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A Forge Mode masterclass: how to create the perfect Halo 4 map

343 and Certain Affinity talk blockers, Banshees and play-testing

Halo 4's first DLC map pack Crimson failed to wow the battle-hardened faithful, but the following Majestic pack was aptly titled indeed - a wickedly laid-out trio of small-to-medium infantry engagements, with Promethean shrine Monolith stealing the gold medal spot. Next week 343 and Microsoft will release the Castle pack (on 9th April, to be precise), which comprises three more maps built for vehicle play. Good news indeed, if you find vanilla Halo 4 a little claustrophobic at times.

Making maps for Halo is a bit of a dark art, it seems. Universal design problems like how to make scenarios interesting on repeat visits are heightened, continuity between the multiplayer arenas and single player fiction can be hard to communicate - and since the arrival of Forge Mode, teams have had to reckon with competition from a bustling community of map editors, churning out scores of variations on a daily basis. I spoke to 343's Dan Ayoub and Certain Affinity's Tom Potter and Ryan Mansfield for insights.

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With particular reference to the Castle Map Pack, where does map creation begin? Do you write the area's backstory and extrapolate from it, or do you draw a route in the air and start to build terrain around it?

RM: Basically it's kind of an interesting thing where design and art come together. Design will have an idea, and usually art will come in and say they don't like it. So we'll sit down and hash out a theme and story, but the final product is usually not what we dreamed of. Because whilst the designers are creating and people are play-testing, we might end up needing to add a vehicle like a Banshee or something, and then the next thing you know we'll need a blocker.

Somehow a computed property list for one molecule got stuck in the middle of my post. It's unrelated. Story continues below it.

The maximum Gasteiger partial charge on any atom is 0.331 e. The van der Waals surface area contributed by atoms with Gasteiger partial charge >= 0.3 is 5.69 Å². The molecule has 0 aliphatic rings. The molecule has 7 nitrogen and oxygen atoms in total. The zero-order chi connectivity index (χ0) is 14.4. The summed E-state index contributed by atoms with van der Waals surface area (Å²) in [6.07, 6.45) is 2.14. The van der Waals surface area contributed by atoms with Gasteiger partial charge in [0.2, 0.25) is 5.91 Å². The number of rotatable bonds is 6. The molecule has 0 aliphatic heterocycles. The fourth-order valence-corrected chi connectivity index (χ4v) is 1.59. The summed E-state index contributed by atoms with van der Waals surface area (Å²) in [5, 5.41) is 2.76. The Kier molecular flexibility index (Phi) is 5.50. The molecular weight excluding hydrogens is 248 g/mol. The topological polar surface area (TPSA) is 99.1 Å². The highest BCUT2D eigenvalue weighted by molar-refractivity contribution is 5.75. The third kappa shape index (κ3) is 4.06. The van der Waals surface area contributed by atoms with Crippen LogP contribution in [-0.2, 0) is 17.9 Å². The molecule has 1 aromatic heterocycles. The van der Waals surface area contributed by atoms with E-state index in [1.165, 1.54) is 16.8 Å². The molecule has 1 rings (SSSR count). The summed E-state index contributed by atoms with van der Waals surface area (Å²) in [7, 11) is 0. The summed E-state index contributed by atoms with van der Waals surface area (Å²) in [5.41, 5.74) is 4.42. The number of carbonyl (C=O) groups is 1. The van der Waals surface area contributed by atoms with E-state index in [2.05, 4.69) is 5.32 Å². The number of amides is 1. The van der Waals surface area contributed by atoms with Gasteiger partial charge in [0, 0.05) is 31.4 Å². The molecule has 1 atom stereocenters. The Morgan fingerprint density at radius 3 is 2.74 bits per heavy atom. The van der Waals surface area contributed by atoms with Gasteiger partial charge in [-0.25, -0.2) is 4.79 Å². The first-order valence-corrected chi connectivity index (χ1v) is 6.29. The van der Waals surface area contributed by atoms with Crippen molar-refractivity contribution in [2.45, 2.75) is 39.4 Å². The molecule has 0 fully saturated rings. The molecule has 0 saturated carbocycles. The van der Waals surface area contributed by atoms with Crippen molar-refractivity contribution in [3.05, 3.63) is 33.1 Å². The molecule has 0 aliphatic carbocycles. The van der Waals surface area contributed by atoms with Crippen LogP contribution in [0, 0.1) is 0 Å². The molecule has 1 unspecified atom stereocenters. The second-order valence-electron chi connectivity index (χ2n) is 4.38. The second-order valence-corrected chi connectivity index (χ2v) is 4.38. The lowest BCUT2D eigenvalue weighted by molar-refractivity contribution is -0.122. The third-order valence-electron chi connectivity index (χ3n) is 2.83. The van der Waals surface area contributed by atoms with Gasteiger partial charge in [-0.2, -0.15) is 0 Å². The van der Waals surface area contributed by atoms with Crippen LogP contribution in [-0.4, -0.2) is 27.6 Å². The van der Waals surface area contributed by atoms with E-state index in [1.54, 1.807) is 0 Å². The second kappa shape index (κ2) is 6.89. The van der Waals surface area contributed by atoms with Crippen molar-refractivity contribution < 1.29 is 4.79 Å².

So now we'll have this huge wall somewhere in the middle of the map, and that wall can actually become the centrepiece of the map, which then becomes the main reason behind the story. It's never one thing, every day is an inch forward towards the end goal, and what we come up with is usually not even close to what we start with - it's all part of a huge collaborative process.

TP: You can think of it as a huge tug of war between art and design, where design will have a pretty good idea of how a map should flow, and art will have a good idea about how a map should look. And those two groups sort of work it out between them, like "hey if you turn that into a crate, things will work out perfectly". So with those two groups or forces, there's an ebb and flow there that goes back and forth, and they sort of work it out between them.

RM: Perdition started out as an outdoor sunny map, but it ended up being a sub-city map with a reactor melting down. That's how it just goes.

Sounds like it can be a pretty crazy process. Have you worked on any other maps that changed as dramatically between concept and production?

RM: Well, much like Perdition going from an outdoor map to a sub-city one, Daybreak was actually a whole other map, but it just wasn't working so we ended up scrapping it. And then we came up with a new version of Daybreak, a smaller map with a different look due to its place in the timeline. And after iterating on that, it changed because again, that map wasn't working perfectly, so somebody suggested adding a Banshee.

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